The Outsiders: Lou Reed, Hunter S. Thompson, and Frank Zappa Reveal Themselves in Captivatingly Animated Interviews

Lou Reed thought the Bea­t­les were garbage. Or at least he did when he start­ed out in music, as he reveals in a 1987 inter­view. “We had an ambi­tion and a goal: to ele­vate the rock song and take it where it had­n’t been before,” he says of his first band — per­haps you’ve heard of them — the Vel­vet Under­ground. “I just thought the oth­er stuff could­n’t even come up to our ankles,” he adds. “They were just painful­ly stu­pid and pre­ten­tious. When they did try to get ‘arty,’ it was worse than stu­pid rock-and-roll.” Hav­ing grad­u­at­ed from col­lege want­i­ng to write “the great Amer­i­can nov­el,” Reed even­tu­al­ly decid­ed to incor­po­rate lit­er­a­ture, and all the cul­ture he knew, into music, to “write rock-and-roll that you could lis­ten to as you got old­er and it would­n’t lose any­thing. it would be time­less in the sub­ject mat­ter and the lit­er­a­cy of our lyrics.” The con­ver­sa­tion appears first in “The Out­siders,” a com­pi­la­tion of three record­ings made with three pil­lars of alter­na­tive Amer­i­can cul­ture and imag­i­na­tive­ly ani­mat­ed by Blank on Blank.

The sec­ond, which we’ve pre­vi­ous­ly fea­tured here on Open Cul­ture, finds Studs Terkel sit­ting down with Hunter S. Thomp­son in 1967, talk­ing about his first book Hel­l’s Angels: The Strange and Ter­ri­ble Saga of the Out­law Motor­cy­cle Gangs. “The Angels came out of World War Two,” Thomp­son explains, “this whole kind of alien­at­ed, vio­lent, sub­cul­ture of peo­ple wan­der­ing around look­ing for either an oppor­tu­ni­ty, or if not an oppor­tu­ni­ty, then vengeance for not get­ting an oppor­tu­ni­ty.”

But if peo­ple insist on think­ing of the Angels and their kind as the only vio­lent trou­ble­mak­ers in exis­tence, “then it’s just putting off the recog­ni­tion that the same ven­om that the Angels are spew­ing around in pub­lic, a lot of peo­ple are just keep­ing bot­tled up in pri­vate.” In explor­ing the cul­ture of the Angels, Thomp­son found that the ven­om filled him no less than it does every­one else: “I was see­ing a very ugly side of myself a lot of times. I’m much more con­scious of the kind of anger that lurks every­where.”

The third, a 1971 inter­view with Frank Zap­pa, takes on the sub­ject of fads. Zap­pa con­sid­ered every­thing a fad, includ­ing the sup­posed polit­i­cal awak­en­ing of youth in the 60s: “It’s as super­fi­cial as their musi­cal con­scious­ness. It’s just anoth­er aspect of being involved in the actions of their peer group. One guy in the group says, ‘Hey, pol­i­tics,’ and they go, ‘Yeah, pol­i­tics.’ Or they go, ‘Grand Funk Rail­road,’ and they go, ‘Yeah, Grand Funk Rail­road. It’s the same thing.’ ” In Amer­i­ca Zap­pa saw “a lot of changes, but I think that they’re all tem­po­rary things, and any change for the good is always sub­ject to can­cel­la­tion upon the arrival of the next fad.” That’s what hap­pens, he explains, in a coun­try that “does­n’t have any real cul­ture. It does­n’t have any real art. It does­n’t have any real any­thing. It’s just got fads and a gross nation­al prod­uct and a lot of infla­tion.” Does that, asks inter­view­er Howard Smith, make Zap­pa him­self a fad as well? “I’m an Amer­i­can, I was born here,” Zap­pa replies. “I auto­mat­i­cal­ly got entered in a mem­ber­ship in the club.”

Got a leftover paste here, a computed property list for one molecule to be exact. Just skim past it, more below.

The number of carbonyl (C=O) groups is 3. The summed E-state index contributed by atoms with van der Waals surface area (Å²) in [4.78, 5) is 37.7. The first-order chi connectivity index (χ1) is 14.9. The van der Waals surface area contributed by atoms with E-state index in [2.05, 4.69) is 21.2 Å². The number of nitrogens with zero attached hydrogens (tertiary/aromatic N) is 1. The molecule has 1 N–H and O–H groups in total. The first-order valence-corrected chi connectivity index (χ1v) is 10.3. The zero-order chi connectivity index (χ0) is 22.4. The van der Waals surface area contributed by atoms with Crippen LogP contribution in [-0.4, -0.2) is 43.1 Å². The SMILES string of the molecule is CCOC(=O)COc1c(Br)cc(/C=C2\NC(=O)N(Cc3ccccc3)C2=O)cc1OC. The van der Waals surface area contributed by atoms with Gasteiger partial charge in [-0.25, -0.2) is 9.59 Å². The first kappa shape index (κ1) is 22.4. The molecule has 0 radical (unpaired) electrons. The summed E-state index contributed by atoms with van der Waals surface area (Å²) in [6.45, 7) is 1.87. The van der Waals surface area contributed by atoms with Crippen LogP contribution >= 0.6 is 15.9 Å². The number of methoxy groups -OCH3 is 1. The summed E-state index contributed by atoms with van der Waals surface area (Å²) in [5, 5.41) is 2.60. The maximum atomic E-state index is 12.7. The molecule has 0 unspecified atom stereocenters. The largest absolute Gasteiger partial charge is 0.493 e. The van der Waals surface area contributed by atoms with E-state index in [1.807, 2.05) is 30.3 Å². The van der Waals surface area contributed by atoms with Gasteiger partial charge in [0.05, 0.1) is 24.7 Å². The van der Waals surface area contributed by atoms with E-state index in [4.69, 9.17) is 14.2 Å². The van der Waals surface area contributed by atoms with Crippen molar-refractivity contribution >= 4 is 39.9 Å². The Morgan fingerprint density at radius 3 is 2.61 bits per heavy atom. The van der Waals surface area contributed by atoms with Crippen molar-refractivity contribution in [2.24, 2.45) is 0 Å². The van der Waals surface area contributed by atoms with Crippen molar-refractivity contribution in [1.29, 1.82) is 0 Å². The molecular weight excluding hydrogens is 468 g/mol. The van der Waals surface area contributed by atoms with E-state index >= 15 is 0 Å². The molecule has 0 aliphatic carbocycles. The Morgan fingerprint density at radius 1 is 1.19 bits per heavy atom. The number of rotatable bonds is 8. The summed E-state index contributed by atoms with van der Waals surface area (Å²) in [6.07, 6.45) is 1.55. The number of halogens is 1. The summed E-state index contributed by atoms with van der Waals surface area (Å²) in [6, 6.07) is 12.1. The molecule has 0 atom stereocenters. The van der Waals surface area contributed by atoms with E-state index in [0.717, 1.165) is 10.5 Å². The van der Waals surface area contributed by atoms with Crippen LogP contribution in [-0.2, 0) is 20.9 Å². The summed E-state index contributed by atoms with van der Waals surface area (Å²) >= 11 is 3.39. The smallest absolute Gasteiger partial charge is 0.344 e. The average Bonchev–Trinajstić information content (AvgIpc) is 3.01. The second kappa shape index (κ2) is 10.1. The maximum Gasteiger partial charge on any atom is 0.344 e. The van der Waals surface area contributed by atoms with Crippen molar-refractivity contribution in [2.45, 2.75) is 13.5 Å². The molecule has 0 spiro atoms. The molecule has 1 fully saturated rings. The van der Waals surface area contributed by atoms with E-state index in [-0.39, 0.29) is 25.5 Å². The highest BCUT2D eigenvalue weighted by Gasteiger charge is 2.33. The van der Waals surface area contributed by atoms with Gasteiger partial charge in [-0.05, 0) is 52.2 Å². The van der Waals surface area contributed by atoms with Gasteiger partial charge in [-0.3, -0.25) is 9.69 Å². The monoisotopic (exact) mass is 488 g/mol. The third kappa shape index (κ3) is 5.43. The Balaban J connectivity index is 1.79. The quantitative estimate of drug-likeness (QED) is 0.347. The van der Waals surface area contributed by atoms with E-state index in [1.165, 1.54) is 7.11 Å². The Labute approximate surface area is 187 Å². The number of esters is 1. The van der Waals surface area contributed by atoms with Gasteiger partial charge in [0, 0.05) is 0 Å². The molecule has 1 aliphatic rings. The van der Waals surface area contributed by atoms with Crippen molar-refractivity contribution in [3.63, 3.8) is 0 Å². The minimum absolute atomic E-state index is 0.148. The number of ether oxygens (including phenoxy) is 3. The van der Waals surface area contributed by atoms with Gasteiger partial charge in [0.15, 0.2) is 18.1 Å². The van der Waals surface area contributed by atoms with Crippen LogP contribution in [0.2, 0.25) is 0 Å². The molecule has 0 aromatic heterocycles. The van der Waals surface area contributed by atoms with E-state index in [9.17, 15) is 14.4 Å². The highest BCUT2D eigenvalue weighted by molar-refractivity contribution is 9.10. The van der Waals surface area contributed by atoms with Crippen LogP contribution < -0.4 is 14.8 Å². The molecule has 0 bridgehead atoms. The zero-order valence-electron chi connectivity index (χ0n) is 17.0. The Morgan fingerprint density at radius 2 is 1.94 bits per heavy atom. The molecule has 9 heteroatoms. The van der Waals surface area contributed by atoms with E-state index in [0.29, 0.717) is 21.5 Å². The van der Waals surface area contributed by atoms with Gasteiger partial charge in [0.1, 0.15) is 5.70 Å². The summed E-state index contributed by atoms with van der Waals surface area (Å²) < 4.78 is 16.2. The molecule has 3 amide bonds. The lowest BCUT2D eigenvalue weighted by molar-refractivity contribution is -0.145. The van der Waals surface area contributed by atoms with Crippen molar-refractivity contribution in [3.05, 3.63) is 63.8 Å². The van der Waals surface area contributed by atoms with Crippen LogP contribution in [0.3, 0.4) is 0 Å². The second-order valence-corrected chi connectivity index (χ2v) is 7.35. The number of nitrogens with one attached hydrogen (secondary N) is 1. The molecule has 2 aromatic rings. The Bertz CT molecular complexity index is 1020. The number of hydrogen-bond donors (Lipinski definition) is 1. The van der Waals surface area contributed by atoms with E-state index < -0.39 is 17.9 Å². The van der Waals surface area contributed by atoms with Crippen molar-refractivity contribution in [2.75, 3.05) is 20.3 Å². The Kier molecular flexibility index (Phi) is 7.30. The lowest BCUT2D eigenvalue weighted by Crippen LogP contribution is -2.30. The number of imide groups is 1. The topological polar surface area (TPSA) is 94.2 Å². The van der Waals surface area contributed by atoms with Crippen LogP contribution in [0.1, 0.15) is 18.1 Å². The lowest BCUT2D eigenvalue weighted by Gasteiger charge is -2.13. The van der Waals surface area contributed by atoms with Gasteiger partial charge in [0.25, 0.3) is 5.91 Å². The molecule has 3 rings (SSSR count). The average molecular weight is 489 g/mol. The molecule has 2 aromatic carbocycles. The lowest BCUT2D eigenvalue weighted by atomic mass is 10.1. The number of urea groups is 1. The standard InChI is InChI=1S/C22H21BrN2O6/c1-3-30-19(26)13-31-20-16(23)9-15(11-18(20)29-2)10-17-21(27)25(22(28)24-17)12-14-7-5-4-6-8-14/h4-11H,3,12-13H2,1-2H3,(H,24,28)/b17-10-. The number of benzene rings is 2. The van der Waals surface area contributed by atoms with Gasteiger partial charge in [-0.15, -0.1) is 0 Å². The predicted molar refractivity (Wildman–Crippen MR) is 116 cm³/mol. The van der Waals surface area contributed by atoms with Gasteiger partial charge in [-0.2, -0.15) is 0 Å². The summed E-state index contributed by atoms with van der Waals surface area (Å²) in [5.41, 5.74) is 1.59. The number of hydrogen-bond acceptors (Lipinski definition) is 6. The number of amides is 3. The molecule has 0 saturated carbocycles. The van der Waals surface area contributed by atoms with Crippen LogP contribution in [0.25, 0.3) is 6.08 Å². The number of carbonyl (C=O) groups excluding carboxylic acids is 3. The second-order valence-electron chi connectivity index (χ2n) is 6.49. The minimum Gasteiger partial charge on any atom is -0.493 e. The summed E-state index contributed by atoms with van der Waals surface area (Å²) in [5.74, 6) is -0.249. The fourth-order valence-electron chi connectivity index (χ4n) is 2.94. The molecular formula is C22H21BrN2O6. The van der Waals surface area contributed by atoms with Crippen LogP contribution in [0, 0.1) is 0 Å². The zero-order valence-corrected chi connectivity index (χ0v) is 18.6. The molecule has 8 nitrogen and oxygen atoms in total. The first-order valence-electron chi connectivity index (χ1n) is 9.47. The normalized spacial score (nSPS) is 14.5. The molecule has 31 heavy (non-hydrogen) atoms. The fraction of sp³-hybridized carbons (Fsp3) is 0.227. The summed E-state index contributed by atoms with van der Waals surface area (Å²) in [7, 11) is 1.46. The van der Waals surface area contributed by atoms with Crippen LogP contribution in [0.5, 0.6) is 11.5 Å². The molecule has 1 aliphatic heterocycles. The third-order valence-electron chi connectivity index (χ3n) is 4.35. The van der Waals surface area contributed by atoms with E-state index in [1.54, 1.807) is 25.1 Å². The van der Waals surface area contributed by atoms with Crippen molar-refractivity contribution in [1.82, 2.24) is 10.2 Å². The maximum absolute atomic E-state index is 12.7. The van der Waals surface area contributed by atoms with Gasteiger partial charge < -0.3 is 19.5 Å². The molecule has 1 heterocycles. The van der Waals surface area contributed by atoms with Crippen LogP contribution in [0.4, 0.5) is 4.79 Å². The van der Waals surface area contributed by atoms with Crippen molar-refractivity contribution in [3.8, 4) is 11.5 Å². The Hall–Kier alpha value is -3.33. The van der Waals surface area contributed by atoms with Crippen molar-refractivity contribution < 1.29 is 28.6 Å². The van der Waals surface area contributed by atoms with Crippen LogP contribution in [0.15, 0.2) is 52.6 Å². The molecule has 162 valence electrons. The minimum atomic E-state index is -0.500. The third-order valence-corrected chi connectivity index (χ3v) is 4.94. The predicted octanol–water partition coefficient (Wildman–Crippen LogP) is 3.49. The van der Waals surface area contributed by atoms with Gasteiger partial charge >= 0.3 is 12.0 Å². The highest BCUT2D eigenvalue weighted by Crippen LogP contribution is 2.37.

Relat­ed Con­tent:

Ani­ma­tions Revive Lost Inter­views with David Fos­ter Wal­lace, Jim Mor­ri­son & Dave Brubeck

New Ani­ma­tion Brings to Life a Lost 1974 Inter­view with Leonard Cohen, and Cohen Read­ing His Poem “Two Slept Togeth­er”

Watch Janis Joplin’s Final Inter­view Reborn as an Ani­mat­ed Car­toon

Young Pat­ti Smith Rails Against the Cen­sor­ship of Her Music: An Ani­mat­ed, NSFW Inter­view from 1976

An Ani­mat­ed Bill Mur­ray on the Advan­tages & Dis­ad­van­tages of Fame

Based in Seoul, Col­in Mar­shall writes and broad­casts on cities, lan­guage, and cul­ture. His projects include the book The State­less City: a Walk through 21st-Cen­tu­ry Los Ange­les and the video series The City in Cin­e­ma. Fol­low him on Twit­ter at @colinmarshall or on Face­book.

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  • Dave says:

    I like Lou and the Vel­vet Under­ground but he just sounds like a jack­ass here. Lou was incred­i­bly unique, but the mem­bers of the Bea­t­les and the Doors had way more musi­cal sen­si­bil­i­ty. He sounds envi­ous.

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